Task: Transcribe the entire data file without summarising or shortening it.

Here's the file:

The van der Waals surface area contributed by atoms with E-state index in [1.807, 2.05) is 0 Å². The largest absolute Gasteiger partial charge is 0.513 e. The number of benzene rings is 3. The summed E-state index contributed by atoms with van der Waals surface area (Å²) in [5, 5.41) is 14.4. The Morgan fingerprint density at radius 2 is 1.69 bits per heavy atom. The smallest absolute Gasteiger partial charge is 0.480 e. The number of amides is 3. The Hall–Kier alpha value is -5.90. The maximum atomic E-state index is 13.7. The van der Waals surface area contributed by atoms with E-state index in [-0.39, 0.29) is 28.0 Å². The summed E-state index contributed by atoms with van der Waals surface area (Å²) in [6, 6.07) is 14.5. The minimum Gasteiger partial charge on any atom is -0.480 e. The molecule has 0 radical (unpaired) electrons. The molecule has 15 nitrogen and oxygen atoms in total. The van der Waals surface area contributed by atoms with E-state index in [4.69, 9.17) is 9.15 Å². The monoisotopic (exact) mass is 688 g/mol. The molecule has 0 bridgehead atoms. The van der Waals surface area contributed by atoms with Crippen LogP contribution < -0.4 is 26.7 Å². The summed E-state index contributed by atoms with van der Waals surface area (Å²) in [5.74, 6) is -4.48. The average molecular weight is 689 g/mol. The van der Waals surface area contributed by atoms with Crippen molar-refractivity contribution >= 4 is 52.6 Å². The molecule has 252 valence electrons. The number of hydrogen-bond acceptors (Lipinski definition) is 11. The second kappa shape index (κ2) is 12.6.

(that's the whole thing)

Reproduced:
The van der Waals surface area contributed by atoms with E-state index in [1.807, 2.05) is 0 Å². The largest absolute Gasteiger partial charge is 0.513 e. The number of benzene rings is 3. The summed E-state index contributed by atoms with van der Waals surface area (Å²) in [5, 5.41) is 14.4. The Morgan fingerprint density at radius 2 is 1.69 bits per heavy atom. The smallest absolute Gasteiger partial charge is 0.480 e. The number of amides is 3. The Hall–Kier alpha value is -5.90. The maximum atomic E-state index is 13.7. The van der Waals surface area contributed by atoms with E-state index in [-0.39, 0.29) is 28.0 Å². The summed E-state index contributed by atoms with van der Waals surface area (Å²) in [6, 6.07) is 14.5. The minimum Gasteiger partial charge on any atom is -0.480 e. The molecule has 0 radical (unpaired) electrons. The molecule has 15 nitrogen and oxygen atoms in total. The van der Waals surface area contributed by atoms with E-state index in [4.69, 9.17) is 9.15 Å². The monoisotopic (exact) mass is 688 g/mol. The molecule has 0 bridgehead atoms. The van der Waals surface area contributed by atoms with Crippen LogP contribution < -0.4 is 26.7 Å². The summed E-state index contributed by atoms with van der Waals surface area (Å²) in [5.74, 6) is -4.48. The average molecular weight is 689 g/mol. The van der Waals surface area contributed by atoms with Crippen molar-refractivity contribution >= 4 is 52.6 Å². The molecule has 252 valence electrons. The number of hydrogen-bond acceptors (Lipinski definition) is 11. The second kappa shape index (κ2) is 12.6.